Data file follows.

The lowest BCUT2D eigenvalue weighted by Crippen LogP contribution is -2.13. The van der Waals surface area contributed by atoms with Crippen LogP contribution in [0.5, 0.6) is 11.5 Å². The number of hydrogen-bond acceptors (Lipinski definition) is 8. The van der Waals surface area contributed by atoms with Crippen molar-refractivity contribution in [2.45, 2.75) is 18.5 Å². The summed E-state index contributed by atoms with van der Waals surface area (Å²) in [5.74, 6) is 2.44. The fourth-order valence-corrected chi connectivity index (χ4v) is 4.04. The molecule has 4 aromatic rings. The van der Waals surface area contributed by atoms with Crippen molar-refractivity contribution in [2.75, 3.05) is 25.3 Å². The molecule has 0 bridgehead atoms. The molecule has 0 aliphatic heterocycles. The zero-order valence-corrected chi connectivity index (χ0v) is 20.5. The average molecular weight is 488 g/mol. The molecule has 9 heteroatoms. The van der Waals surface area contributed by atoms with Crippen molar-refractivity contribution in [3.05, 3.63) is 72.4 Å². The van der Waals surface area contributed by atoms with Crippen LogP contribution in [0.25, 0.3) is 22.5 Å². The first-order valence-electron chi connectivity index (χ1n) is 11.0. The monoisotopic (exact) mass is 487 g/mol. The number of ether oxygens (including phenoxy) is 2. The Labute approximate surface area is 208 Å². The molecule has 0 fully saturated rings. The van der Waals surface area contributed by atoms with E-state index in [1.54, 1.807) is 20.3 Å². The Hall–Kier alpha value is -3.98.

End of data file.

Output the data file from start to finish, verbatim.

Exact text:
The lowest BCUT2D eigenvalue weighted by Crippen LogP contribution is -2.13. The van der Waals surface area contributed by atoms with Crippen LogP contribution in [0.5, 0.6) is 11.5 Å². The number of hydrogen-bond acceptors (Lipinski definition) is 8. The van der Waals surface area contributed by atoms with Crippen molar-refractivity contribution in [2.45, 2.75) is 18.5 Å². The summed E-state index contributed by atoms with van der Waals surface area (Å²) in [5.74, 6) is 2.44. The fourth-order valence-corrected chi connectivity index (χ4v) is 4.04. The molecule has 4 aromatic rings. The van der Waals surface area contributed by atoms with Crippen molar-refractivity contribution in [2.75, 3.05) is 25.3 Å². The molecule has 0 bridgehead atoms. The molecule has 0 aliphatic heterocycles. The zero-order valence-corrected chi connectivity index (χ0v) is 20.5. The average molecular weight is 488 g/mol. The molecule has 9 heteroatoms. The van der Waals surface area contributed by atoms with Crippen molar-refractivity contribution in [3.05, 3.63) is 72.4 Å². The van der Waals surface area contributed by atoms with Crippen LogP contribution in [0.25, 0.3) is 22.5 Å². The first-order valence-electron chi connectivity index (χ1n) is 11.0. The monoisotopic (exact) mass is 487 g/mol. The number of ether oxygens (including phenoxy) is 2. The Labute approximate surface area is 208 Å². The molecule has 0 fully saturated rings. The van der Waals surface area contributed by atoms with E-state index in [1.54, 1.807) is 20.3 Å². The Hall–Kier alpha value is -3.98.